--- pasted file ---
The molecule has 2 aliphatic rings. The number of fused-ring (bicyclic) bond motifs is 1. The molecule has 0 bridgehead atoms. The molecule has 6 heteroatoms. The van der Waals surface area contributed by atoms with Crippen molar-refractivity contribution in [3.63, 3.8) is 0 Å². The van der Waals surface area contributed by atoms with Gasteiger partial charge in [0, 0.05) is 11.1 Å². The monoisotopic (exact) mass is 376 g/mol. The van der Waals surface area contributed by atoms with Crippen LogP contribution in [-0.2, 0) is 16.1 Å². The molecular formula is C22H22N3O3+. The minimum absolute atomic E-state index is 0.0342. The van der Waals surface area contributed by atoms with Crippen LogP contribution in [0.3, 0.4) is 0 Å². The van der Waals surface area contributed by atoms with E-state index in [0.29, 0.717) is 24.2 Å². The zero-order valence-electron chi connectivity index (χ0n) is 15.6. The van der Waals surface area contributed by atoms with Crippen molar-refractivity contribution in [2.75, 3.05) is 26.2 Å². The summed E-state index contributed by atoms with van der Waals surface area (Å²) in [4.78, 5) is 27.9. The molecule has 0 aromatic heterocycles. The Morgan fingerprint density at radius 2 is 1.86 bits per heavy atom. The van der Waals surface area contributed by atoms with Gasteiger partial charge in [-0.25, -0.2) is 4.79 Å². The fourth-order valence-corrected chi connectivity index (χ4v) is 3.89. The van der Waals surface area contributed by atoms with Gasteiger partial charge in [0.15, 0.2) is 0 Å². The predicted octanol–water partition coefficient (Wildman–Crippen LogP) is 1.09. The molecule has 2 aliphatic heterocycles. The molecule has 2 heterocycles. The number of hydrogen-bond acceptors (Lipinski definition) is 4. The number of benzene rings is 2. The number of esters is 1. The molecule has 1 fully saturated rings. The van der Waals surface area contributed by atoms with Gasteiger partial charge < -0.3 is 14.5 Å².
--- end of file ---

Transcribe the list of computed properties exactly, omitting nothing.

The molecule has 2 aliphatic rings. The number of fused-ring (bicyclic) bond motifs is 1. The molecule has 0 bridgehead atoms. The molecule has 6 heteroatoms. The van der Waals surface area contributed by atoms with Crippen molar-refractivity contribution in [3.63, 3.8) is 0 Å². The van der Waals surface area contributed by atoms with Gasteiger partial charge in [0, 0.05) is 11.1 Å². The monoisotopic (exact) mass is 376 g/mol. The van der Waals surface area contributed by atoms with Crippen LogP contribution in [-0.2, 0) is 16.1 Å². The molecular formula is C22H22N3O3+. The minimum absolute atomic E-state index is 0.0342. The van der Waals surface area contributed by atoms with Crippen LogP contribution in [0.3, 0.4) is 0 Å². The van der Waals surface area contributed by atoms with E-state index in [0.29, 0.717) is 24.2 Å². The zero-order valence-electron chi connectivity index (χ0n) is 15.6. The van der Waals surface area contributed by atoms with Crippen molar-refractivity contribution in [2.75, 3.05) is 26.2 Å². The summed E-state index contributed by atoms with van der Waals surface area (Å²) in [4.78, 5) is 27.9. The molecule has 0 aromatic heterocycles. The Morgan fingerprint density at radius 2 is 1.86 bits per heavy atom. The van der Waals surface area contributed by atoms with Gasteiger partial charge in [-0.25, -0.2) is 4.79 Å². The fourth-order valence-corrected chi connectivity index (χ4v) is 3.89. The van der Waals surface area contributed by atoms with Gasteiger partial charge in [0.15, 0.2) is 0 Å². The predicted octanol–water partition coefficient (Wildman–Crippen LogP) is 1.09. The molecule has 2 aliphatic heterocycles. The molecule has 2 heterocycles. The number of hydrogen-bond acceptors (Lipinski definition) is 4. The number of benzene rings is 2. The number of esters is 1. The molecule has 1 fully saturated rings. The van der Waals surface area contributed by atoms with Gasteiger partial charge < -0.3 is 14.5 Å².